Yesterday I went to Leeds centre with my dad. Everyone was masked, indoors and out. Even the young busker was singing from beneath a mask. Toilets were closed, benches had been taken away, and the cafe we did find open didn't give out plates or trays for fear of COVID infection. Signs in shop doorways said "No mask, no entry." And some of them really meant it. So you head in, strapping up your face. If you take the mask off even for a second, just so you can take a breather in the corner, believe me, you'll be on CCTV and they'll find out you dared to remove it. My dad and I couldn't help but feel that, even though these restrictions had been applied for the good of the people, to save lives and look out for our fellow man, there seemed to be no humanity, or very little at least. The effects of COVID are contradictory. In theory they should have made the world kinder, but it's actually become more brutal and cold. It makes one think of a man signing a petition against animal cruelty, who then goes out and hits a badger with a hammer... or something like that.
Now, the flippant part of my piece is over. In truth, COVID is still a concern. Everyone is catching it now and while most of us are getting fluey, some are still getting seriously ill, others sadly dying. It's catchier than it's ever been. Everyone it seems is bound to get it, at least in some form or other. What scares most is the fact that it's pot luck how bad you get it, and what the effects will be down the line. The best you can do is stay as safe as you can, to use your rational mind - if you have one that is. I feel to be a COVID denier is to be in denial of reality and life itself, but to be a COVID doom monger is to rob us all of the joy of existence. The healthiest mode, I think, is somewhere in the middle. Carry on living, but be cautious, and also respect the views of others. For me personally, life is continuing as ever before. I see the people I usually see (the ones I can of course, for there are some I'd like to see but can't for various reasons), I go out occasionally, but happily spend most of my time at home, writing, emailing friends and associates, reading, listening to music, watching films, recording music, seeing to my work, spending time with my family. As a man very used to what others have called a "lockdown life", perhaps I am not the ideal person to talk about the difficulties of the COVID era, two years and counting. Selfishly, in some ways my own life hasn't changed at all, even though I feel for others, those who've lost their livelihoods, their loved ones, their lives. As much as the restrictions may frustrate you, think of all those people and what they have been through. That, at the end of the day, puts it all into perspective.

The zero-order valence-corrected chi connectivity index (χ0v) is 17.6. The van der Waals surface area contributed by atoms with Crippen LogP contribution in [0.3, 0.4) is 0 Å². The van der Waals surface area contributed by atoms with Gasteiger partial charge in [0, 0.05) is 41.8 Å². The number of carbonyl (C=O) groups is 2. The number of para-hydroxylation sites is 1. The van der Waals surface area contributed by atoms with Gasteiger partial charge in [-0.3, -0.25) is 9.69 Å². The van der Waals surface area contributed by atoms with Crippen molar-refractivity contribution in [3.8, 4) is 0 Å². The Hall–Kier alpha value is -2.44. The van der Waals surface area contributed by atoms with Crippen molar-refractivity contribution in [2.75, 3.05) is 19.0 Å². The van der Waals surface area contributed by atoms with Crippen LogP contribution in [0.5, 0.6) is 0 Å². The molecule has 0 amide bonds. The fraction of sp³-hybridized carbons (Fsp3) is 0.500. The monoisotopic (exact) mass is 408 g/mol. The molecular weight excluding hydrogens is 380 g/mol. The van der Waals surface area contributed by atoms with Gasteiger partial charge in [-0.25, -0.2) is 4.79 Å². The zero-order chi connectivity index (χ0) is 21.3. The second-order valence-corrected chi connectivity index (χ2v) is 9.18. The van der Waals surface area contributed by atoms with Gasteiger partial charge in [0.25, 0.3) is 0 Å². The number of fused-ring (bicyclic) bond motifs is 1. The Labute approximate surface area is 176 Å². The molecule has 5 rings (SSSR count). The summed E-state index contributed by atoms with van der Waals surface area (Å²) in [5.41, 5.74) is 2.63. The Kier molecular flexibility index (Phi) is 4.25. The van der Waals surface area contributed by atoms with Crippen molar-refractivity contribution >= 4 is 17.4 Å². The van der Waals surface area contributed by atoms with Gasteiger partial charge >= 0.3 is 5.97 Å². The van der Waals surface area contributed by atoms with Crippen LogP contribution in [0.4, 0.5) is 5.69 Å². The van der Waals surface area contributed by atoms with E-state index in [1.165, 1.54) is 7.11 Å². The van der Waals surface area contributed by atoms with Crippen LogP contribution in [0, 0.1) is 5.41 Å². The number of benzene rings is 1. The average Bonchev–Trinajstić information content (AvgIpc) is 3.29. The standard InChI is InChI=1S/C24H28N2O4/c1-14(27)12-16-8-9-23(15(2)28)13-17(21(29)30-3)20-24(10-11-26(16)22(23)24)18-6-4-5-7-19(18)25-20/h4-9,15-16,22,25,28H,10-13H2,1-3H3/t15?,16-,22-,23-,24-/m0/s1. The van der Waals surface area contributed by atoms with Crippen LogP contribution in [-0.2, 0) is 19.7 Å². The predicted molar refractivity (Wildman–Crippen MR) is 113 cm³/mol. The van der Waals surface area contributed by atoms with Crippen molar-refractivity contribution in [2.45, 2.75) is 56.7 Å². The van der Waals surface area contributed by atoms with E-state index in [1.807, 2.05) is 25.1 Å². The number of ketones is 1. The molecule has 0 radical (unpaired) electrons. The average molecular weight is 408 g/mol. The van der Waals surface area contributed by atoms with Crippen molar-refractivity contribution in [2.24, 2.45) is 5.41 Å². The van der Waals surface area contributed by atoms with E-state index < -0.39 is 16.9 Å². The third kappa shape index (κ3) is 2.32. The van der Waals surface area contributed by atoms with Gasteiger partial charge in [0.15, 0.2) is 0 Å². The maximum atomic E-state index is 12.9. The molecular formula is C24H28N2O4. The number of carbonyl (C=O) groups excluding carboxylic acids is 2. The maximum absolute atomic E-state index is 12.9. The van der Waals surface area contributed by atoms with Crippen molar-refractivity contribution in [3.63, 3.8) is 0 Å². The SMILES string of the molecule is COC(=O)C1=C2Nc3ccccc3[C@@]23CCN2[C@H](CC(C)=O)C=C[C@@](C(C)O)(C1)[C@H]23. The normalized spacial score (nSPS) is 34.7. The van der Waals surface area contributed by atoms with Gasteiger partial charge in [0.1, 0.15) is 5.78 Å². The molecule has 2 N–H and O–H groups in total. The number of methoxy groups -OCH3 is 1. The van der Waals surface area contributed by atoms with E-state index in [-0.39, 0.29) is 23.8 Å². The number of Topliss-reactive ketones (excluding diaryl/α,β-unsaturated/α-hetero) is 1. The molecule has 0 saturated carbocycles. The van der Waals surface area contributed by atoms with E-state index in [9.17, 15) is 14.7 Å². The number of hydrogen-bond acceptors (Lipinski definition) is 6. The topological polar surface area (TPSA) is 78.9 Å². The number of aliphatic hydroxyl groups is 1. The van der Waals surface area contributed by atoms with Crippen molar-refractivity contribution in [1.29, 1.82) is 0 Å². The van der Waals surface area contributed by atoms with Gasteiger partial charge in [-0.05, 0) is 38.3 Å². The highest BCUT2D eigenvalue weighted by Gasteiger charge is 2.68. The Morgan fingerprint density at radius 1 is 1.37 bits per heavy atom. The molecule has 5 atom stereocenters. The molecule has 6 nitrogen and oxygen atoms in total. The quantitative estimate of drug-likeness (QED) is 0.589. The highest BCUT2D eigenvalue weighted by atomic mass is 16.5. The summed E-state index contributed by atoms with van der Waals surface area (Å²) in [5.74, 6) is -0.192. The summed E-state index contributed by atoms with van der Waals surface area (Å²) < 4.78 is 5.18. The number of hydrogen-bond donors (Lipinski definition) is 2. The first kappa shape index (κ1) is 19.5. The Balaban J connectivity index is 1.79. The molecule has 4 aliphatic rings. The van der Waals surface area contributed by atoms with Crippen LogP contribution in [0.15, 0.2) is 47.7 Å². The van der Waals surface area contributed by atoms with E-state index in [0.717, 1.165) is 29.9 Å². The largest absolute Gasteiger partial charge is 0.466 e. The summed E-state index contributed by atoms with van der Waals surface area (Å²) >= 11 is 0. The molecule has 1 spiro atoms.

If what I have written here seems paradoxical, that's because it is. Nothing is black and white, and my views of the COVID era are grey, as many others are. But I feel what happens in the next few months will be vital. Will we learn to live with COVID in 2022? And what will living with COVID mean? We shall see. We cannot forget that so many people have died of this strange virus, and the fact that some have experienced true horror. And as if this isn't bad enough, it now turns out we have been openly mocked by those in charge, and at the height of COVID restrictions too. When people were isolating alone, losing their minds, when they couldn't spend time with loves ones, were saying goodbye to their beloved relatives, or watching from a distance in the graveyards as coffins were lowered into the earth, Boris and his Eton educated cronies were supping expensive wine and nibbling cheese in number 10's expansive garden. It sickens me to my stomach. There is no option now. I feel we need to get the hay haired loon out and let someone else have a go, someone with empathy, someone with thought for others, but also someone who understands life, can see things from another perspective, has some knowledge of the struggles people endure out there in the real world. In other words, anyone but Boris Johnson.
So yes, another year begins, or grinds awkwardly into gear at least, rusty cogged and creaking wearily. For me in my daily life, it will be like last year, and the year before, and the year before that. I will write, record music and do the things I enjoy. Yet I will not be in denial, and will feel and fear for others. I'm OK, but what of the world outside my cosy, safe environment?
Will we ever see the return of the world of old? I believe this year we will find out.